When Should Your Child Get Their First Cell Phone? 2

Most parents faced with this question today were in their late teens when they received their first cellphone. Consequently, it may be difficult to determine when is the best time to purchase or hand down a cellphone to their own child. I hope this primer will help you get closer to a decision on this topic.

Is there a perfect age when it’s okay for parents to give their child a cellphone? There is no hard and fast answer, however a 2010 Kaiser Foundation survey says that 85% of those aged 14 to 17, 69% of 11-14 year olds, and 31% of 8-10 year olds have cellphones. A 2014 FOSI survey shows that no dramatic stats change had place through years.

You’ll certainly know when your child thinks they are ready for a cellphone. They’re sure to put on the pressure and lobby like crazy for their own device. But are they ready, really? Of course, every child matures at a different age, so the answer may be highly individualized. It always depends on the following factors:

1. Maturity of the child: Does your child have the discipline and maturity to use a cellphone responsibly? You can always give it a trial run, communicating to your child the number of texts they may use (if any), and how many minutes are allowed – set up Parental Control Software to monitor your child on the 1st phone during a trial run and know how it goes. If your child passes the trial period and followed through with the rules of phone use that you set, then perhaps they are mature enough to have their own cellphone.

2. Safety: Some children take public transportation to and from school. In these instances, iPhone and Android phone may be a good idea just in case they run into trouble and must call you. However, if your child is still pretty much attached to you at the hip, with pick-ups and drop-offs at school and extracurricular activities chauffeured by you, then they likely do not need a cellphone purely for “safety” reasons. They desire a phone more for social reasons.

3. Smartphone or basic? Younger children may not need or even care about having a smartphone with all the bells and whistles. They may simply just want a way to stay in touch with their friends after school, or to call you. Once kids hit middle age and high school, however are they more likely to desire a smartphone. It’s at this age where much of their social life is online. In addition, many teachers today assign homework and other scholastic assignments via smartphones, presuming all their students have access to one.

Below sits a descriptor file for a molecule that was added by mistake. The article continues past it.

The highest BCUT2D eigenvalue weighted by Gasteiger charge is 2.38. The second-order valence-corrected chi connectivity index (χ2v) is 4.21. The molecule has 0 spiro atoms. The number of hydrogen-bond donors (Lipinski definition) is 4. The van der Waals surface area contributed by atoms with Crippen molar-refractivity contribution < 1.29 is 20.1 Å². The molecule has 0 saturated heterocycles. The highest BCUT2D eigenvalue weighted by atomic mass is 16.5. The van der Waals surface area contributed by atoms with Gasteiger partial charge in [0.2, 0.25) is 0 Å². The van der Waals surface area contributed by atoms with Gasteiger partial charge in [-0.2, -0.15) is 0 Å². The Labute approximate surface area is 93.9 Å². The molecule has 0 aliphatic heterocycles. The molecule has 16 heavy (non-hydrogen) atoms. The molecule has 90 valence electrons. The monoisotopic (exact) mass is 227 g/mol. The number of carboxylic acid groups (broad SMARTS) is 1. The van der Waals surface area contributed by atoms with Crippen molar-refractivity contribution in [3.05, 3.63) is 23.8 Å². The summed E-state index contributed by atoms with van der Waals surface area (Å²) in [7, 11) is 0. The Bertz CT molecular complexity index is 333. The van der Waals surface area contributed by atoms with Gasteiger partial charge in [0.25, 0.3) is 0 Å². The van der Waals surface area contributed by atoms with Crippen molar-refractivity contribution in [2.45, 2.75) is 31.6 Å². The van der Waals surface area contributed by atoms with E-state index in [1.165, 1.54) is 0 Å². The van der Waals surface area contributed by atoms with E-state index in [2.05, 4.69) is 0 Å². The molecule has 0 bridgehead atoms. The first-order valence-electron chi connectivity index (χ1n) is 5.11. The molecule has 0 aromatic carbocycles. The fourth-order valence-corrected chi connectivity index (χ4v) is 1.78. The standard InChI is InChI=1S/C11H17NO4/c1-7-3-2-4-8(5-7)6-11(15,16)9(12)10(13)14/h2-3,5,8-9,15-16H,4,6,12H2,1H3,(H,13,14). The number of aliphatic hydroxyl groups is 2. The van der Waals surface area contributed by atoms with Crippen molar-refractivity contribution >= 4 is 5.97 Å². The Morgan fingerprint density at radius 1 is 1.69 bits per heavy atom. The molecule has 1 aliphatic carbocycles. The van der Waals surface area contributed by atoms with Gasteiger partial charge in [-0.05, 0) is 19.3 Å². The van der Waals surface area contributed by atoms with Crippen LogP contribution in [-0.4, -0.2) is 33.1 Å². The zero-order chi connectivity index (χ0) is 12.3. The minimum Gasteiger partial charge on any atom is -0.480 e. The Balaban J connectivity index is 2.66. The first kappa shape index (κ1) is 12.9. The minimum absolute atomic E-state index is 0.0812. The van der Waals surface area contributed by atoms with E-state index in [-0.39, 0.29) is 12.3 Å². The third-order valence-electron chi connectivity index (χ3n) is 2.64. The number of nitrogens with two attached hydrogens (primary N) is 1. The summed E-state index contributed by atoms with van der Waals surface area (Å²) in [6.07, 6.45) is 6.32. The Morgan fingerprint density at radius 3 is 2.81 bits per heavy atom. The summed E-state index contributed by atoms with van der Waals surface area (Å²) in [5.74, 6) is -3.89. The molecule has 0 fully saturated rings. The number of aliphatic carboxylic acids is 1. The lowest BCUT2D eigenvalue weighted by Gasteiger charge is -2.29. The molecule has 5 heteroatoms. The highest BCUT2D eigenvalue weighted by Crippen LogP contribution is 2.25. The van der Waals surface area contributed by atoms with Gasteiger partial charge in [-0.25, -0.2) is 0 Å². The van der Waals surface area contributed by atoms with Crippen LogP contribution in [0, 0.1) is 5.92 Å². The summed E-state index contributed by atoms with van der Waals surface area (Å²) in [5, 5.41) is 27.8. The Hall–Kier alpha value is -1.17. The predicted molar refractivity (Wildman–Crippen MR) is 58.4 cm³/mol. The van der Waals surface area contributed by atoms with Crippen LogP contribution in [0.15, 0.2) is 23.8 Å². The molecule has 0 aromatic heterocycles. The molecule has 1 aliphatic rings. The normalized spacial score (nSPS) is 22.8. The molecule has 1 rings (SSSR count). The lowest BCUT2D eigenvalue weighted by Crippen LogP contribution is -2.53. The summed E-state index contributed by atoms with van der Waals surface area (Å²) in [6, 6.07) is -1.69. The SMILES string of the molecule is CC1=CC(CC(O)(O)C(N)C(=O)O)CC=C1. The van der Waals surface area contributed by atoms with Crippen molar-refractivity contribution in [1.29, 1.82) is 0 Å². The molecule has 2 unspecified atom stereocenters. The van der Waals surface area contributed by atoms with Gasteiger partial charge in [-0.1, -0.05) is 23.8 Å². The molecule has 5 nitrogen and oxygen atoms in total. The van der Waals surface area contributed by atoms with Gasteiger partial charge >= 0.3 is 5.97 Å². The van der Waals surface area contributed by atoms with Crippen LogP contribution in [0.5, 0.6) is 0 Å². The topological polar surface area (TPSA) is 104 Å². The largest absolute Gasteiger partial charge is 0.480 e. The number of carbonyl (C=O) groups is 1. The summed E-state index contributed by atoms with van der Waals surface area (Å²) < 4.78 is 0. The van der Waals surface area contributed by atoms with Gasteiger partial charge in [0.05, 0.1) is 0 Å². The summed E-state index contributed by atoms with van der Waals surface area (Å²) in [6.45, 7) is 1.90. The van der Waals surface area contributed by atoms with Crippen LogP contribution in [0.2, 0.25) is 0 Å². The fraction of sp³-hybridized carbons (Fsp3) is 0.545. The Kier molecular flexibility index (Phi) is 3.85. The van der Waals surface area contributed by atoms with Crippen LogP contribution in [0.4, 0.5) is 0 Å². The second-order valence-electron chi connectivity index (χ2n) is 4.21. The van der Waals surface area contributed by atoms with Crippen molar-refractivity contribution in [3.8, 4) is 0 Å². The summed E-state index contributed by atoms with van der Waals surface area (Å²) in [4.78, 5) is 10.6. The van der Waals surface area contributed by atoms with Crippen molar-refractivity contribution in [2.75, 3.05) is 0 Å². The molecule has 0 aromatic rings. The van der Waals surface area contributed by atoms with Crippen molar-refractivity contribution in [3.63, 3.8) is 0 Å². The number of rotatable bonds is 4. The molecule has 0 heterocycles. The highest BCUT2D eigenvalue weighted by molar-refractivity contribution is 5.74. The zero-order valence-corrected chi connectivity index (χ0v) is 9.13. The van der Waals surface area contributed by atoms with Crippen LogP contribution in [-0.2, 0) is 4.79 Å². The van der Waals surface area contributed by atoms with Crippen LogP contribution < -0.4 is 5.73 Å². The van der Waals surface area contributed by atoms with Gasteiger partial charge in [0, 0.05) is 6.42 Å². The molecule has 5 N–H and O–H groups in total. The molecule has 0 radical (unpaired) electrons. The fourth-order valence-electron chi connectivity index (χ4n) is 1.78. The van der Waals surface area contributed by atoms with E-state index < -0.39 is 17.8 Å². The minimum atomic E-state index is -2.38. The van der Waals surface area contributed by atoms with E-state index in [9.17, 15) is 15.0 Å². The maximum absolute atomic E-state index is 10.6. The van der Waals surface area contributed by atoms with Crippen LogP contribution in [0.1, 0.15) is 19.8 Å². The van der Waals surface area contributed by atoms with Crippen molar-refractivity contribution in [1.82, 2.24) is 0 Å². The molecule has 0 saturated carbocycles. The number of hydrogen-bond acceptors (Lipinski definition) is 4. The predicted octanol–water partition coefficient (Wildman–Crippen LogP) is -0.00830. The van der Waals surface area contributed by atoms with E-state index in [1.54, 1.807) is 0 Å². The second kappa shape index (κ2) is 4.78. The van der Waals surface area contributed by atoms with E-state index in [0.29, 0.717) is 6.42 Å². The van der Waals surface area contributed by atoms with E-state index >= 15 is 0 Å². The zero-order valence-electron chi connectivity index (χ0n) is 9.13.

4. My child wants a smartphone, but it’s too much freedom – what should I do? Consider what your primary concerns are with your child having a smartphone. It’s understandable to have some reservations about what kind of apps your kid might download. Will a smartphone distract them in class or at home when they should be doing homework? Do they simply want a means to stay in touch with their friends to know what they’re up to? And if the latter is the case, will they freely post their own location, leaving themselves vulnerable to online predators who may seek them out in real life? Most of these concerns can be alleviated with parental control software.

5. Expense: Adding an additional line, or another data plan can be expensive. Do a bit of research and find a provider who may cut a deal on a family rate. And word to the wise – unlimited texts are a parent’s best friend!

I hope that this article has given you food for thought in terms of the right moment to introduce a personal cell phone in your child’s life. Familoop is committed to parental control software across all devices, including iOS and Android cellphones – consider Familoop Safeguard trial to protect your kids effectively on their 1st cellphones and succeed in parenting.

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About Elena Haidukova

Elena is a content manager at Familoop, and a passionate advocate for empowering parents onward to smart Digital Parenting and keeping children safe from digital dangers. She also posts and carries on communications on behalf of Familoop in social media.

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2 thoughts on “When Should Your Child Get Their First Cell Phone?

  • Andrew Keiser

    This is a great article! My test when my daughter wanted her first smartphone was that I gave her an older iPhone that we had laying around, bought a prepaid flip phone from a local box store, swapped the sim chip and deactivated (didn’t prepay for) any of the data. That gave her basically an iPod touch that she could make a few calls and text message on a few times a month. That ended up working very as her test phone. I have this and many other digital parenting tips over at my site: parentingwith.technology